Although demand for new-build office space has plummeted in the past two years, one particular office sector is active and competitive. In this model, Davis Langdon & Everest, services cost consultant Mott Green & Wall and property tax specialist NBW Crosher & James examine the falling costs of fit-out

<B><font size="+2">The office fit-out sector</font></b> Office fit-out is a niche market requiring consultants and contractors with specialist skills. These include identifying client requirements, deriving maximum efficiently from lettable space, delivering projects to tight cost and time budgets and managing the complex process of the business move.
Most fit-out clients are end users, with varying degrees of experience of the design, procurement and construction process.
Common client requirements on fit-out projects will include:

  • The ability to accommodate the specific needs of the organisation
  • Delivery within tightly controlled timescales and capital budgets
  • The ability to accommodate change, including amendments to layouts and stacking plans during the construction programme.

Fit-out projects are more dynamic than base-build office schemes and as a result, a high degree of flexibility is required to meet the client's objectives.
<B><font size="+2">Increasing efficiency through fit-out</font></b> Occupying new space or reorganising existing space presents the opportunity for an organisation to challenge the way in which floor space is used and how it operates – both of which can contribute to greater organisational effectiveness.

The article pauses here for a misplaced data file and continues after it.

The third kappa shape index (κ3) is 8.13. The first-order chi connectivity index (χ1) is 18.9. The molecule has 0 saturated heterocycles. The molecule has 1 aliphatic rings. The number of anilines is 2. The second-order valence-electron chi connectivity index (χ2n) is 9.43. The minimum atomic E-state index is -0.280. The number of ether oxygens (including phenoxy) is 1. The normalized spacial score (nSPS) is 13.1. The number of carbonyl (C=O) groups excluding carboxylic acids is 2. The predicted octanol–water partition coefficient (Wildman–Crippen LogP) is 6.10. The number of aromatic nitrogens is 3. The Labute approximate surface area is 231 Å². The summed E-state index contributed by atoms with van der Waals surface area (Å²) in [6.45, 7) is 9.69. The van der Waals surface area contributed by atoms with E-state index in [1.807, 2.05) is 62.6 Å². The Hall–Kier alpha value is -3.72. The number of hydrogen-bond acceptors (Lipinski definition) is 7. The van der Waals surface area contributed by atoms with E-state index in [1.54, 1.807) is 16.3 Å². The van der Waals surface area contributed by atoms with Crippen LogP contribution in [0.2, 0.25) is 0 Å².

Maximising the efficiency of space usage is essential for companies to maintain competitiveness. Property costs, including rent, rates, energy costs, maintenance and fit-outs are typically the second largest business cost after personnel. Better use of expensive work space can be achieved in the following ways:<B>Floorplate efficiency</b>
 Selecting floorplates that have well planned cores and a layout that permits efficient circulation and means of escape.

<B>Space-planning efficiency</b> Optimising occupation densities by:

  • Greater use of open-plan office space
  • Rationalising space standards
  • Actively managing on-floor storage
  • Minimising requirements for secondary on-floor circulation.

<B>Minimising costs of churn</b> Office churn has become an increasingly significant element of cost as more organisations structure themselves by project team. In some companies, annual churn rates in excess of 100% are the norm.
Costs of moving staff within the organisation can be minimised by:

  • Adopting universal space planning standards – the ability to move people without reconfiguring workspaces is vital in facilitating cost-effective churn
  • Utilising interchangeable furniture and partition systems
  • Providing an appropriate density of small power and data points to enable simple reconfiguration.

<B>Increasing the intensity of the use of workstations</b> Utilisation of desk space in many organisations can be as low as 50%, and methods such as hot-desking have been used to increase the utilisation of fixed space. However, hot-desking only suits firms with a highly mobile workforce such as sales or audit teams.

In addition to the physical efficiency of space planning, the fit-out will also have an impact upon the effectiveness of the workforce. Part of this effect is related to the quality of the working environment; the other element is related to the range of settings available to staff to enable them to work more effectively either in teams or individually as required, and using the zoning of different types of space to minimise disruption caused by noisier, collaborative working.
The range of space that will be included in a typical fit-out will include:

  • Open-plan space with a combination of shared and owned desks
  • Limited cellular office space
  • 'Touchdown' space with communications links for visiting staff
  • Team tables or informal meeting space
  • Study booths for concentrated work
  • Flexible enclosed meeting rooms
  • Service areas for printing, photocopying and other such activities.